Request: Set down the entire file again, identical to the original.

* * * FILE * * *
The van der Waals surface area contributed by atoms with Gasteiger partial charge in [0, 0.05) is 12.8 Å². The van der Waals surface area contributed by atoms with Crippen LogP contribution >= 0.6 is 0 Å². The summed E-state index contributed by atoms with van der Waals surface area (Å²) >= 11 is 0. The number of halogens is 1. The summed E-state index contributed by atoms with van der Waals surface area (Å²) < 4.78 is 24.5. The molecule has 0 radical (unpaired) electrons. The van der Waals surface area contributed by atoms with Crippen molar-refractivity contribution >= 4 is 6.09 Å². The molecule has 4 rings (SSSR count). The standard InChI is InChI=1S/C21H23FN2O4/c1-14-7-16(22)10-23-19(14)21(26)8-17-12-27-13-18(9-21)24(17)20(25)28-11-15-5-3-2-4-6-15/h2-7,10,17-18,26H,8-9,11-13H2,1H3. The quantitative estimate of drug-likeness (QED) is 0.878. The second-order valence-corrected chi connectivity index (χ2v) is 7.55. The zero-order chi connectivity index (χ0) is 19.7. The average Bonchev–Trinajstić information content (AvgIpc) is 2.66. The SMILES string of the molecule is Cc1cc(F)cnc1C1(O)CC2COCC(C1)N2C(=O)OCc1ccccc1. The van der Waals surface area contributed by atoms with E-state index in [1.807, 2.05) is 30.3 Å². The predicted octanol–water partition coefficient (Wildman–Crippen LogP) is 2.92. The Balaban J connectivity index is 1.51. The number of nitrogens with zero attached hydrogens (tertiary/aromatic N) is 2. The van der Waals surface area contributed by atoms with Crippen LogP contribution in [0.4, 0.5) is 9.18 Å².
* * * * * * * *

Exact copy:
The van der Waals surface area contributed by atoms with Gasteiger partial charge in [0, 0.05) is 12.8 Å². The van der Waals surface area contributed by atoms with Crippen LogP contribution >= 0.6 is 0 Å². The summed E-state index contributed by atoms with van der Waals surface area (Å²) >= 11 is 0. The number of halogens is 1. The summed E-state index contributed by atoms with van der Waals surface area (Å²) < 4.78 is 24.5. The molecule has 0 radical (unpaired) electrons. The van der Waals surface area contributed by atoms with Crippen molar-refractivity contribution >= 4 is 6.09 Å². The molecule has 4 rings (SSSR count). The standard InChI is InChI=1S/C21H23FN2O4/c1-14-7-16(22)10-23-19(14)21(26)8-17-12-27-13-18(9-21)24(17)20(25)28-11-15-5-3-2-4-6-15/h2-7,10,17-18,26H,8-9,11-13H2,1H3. The quantitative estimate of drug-likeness (QED) is 0.878. The second-order valence-corrected chi connectivity index (χ2v) is 7.55. The zero-order chi connectivity index (χ0) is 19.7. The average Bonchev–Trinajstić information content (AvgIpc) is 2.66. The SMILES string of the molecule is Cc1cc(F)cnc1C1(O)CC2COCC(C1)N2C(=O)OCc1ccccc1. The van der Waals surface area contributed by atoms with E-state index in [1.807, 2.05) is 30.3 Å². The predicted octanol–water partition coefficient (Wildman–Crippen LogP) is 2.92. The Balaban J connectivity index is 1.51. The number of nitrogens with zero attached hydrogens (tertiary/aromatic N) is 2. The van der Waals surface area contributed by atoms with Crippen LogP contribution in [0.4, 0.5) is 9.18 Å².